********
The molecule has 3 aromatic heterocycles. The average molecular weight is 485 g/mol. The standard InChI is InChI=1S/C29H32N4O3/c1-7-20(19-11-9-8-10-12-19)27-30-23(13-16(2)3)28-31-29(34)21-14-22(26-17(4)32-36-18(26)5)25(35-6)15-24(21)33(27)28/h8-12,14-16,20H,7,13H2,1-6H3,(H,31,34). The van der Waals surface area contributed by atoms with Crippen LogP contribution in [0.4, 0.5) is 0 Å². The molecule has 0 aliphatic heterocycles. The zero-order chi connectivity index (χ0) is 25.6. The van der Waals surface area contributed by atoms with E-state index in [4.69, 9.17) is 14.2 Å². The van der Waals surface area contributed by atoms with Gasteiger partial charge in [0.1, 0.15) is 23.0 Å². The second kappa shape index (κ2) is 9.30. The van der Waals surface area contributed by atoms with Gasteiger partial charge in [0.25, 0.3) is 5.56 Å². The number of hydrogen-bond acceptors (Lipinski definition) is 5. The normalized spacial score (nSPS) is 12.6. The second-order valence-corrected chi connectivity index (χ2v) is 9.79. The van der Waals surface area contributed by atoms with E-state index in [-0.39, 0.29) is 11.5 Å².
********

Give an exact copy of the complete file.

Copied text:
The molecule has 3 aromatic heterocycles. The average molecular weight is 485 g/mol. The standard InChI is InChI=1S/C29H32N4O3/c1-7-20(19-11-9-8-10-12-19)27-30-23(13-16(2)3)28-31-29(34)21-14-22(26-17(4)32-36-18(26)5)25(35-6)15-24(21)33(27)28/h8-12,14-16,20H,7,13H2,1-6H3,(H,31,34). The van der Waals surface area contributed by atoms with Crippen LogP contribution in [0.4, 0.5) is 0 Å². The molecule has 0 aliphatic heterocycles. The zero-order chi connectivity index (χ0) is 25.6. The van der Waals surface area contributed by atoms with E-state index in [4.69, 9.17) is 14.2 Å². The van der Waals surface area contributed by atoms with Gasteiger partial charge in [0.1, 0.15) is 23.0 Å². The second kappa shape index (κ2) is 9.30. The van der Waals surface area contributed by atoms with Gasteiger partial charge in [0.25, 0.3) is 5.56 Å². The number of hydrogen-bond acceptors (Lipinski definition) is 5. The normalized spacial score (nSPS) is 12.6. The second-order valence-corrected chi connectivity index (χ2v) is 9.79. The van der Waals surface area contributed by atoms with E-state index in [-0.39, 0.29) is 11.5 Å².